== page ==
The other thing I’ve learned is to be particularly wary each time I think I’ve got someone or something figured out. It’s at those moments that I unconsciously shut down, stop working as hard, or think I can somehow be on autopilot. Wrong! I tell myself that if I have it ‘sussed out, things could change on a dime. Don’t get too comfy or you’re going to miss the next signal to change because those signals are fast and furious.
David Newstead: How do you think toxic masculinity can be addressed?
Steven Perkins: My focus is on the ways that younger men relate with one another—and with others who are not like them. I think our only hope is to look carefully at how boys communicate, verbally and nonverbally. It’s the only way to break the cycle.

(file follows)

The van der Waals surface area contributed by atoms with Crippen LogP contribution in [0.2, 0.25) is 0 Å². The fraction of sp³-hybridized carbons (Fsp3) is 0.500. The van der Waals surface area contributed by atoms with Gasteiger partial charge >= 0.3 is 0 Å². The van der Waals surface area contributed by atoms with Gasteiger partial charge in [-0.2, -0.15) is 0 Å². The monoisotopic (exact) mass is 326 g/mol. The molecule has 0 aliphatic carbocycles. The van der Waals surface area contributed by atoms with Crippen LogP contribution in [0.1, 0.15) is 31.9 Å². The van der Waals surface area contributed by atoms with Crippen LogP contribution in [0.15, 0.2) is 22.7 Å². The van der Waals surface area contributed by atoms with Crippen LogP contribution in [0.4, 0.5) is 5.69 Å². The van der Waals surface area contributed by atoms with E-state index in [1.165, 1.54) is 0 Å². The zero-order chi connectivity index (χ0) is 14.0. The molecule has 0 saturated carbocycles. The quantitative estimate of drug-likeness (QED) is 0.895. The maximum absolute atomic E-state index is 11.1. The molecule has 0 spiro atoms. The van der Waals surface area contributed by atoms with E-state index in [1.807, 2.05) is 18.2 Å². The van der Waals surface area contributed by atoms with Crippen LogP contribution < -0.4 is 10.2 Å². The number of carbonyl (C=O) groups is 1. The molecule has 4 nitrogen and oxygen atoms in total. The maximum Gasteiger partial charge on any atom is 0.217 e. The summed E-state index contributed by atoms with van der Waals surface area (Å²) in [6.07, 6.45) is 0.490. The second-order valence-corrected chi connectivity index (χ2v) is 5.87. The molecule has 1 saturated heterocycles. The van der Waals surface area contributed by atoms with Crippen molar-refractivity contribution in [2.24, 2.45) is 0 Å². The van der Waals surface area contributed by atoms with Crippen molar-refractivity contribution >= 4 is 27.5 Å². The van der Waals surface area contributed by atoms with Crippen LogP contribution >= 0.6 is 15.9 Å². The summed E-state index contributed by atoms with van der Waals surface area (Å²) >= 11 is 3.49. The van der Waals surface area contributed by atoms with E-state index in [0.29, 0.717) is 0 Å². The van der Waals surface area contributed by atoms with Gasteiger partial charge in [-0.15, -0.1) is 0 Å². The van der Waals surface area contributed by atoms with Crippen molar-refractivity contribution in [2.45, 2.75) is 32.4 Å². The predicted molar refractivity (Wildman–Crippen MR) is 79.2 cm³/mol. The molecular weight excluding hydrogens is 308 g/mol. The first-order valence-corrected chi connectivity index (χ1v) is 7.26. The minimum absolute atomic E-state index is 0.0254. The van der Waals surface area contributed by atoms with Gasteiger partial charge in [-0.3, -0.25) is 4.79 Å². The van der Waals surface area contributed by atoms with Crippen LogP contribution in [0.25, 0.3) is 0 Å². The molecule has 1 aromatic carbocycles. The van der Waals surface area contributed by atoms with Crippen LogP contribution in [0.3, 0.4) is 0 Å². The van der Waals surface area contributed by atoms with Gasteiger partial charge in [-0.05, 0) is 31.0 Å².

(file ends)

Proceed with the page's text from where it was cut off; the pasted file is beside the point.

David Newstead: What kind of responses has Men Run Amok gotten?
Steven Perkins: Responses to Men Run Amok have been overwhelmingly positive. In Portland, I believe it was largely preaching to the choir, yet at the same time I did meet a few people who were clearly moved. Over the past 35 years, I’ve had lots of different reactions to my work—mostly laughter to comic bits, or melancholy to the more melodramatic—but not like this. A couple people told me that they cried through the whole show. Now putting aside that those individuals may have been otherwise emotionally troubled, they were vulnerable and responsive, especially to FAIRY/TALE, which was subsequently produced in Madison, Wisconsin. The Madison production was by a queer theatre group, so again, a self-selecting audience predisposed to be favorable to my liberal ideas.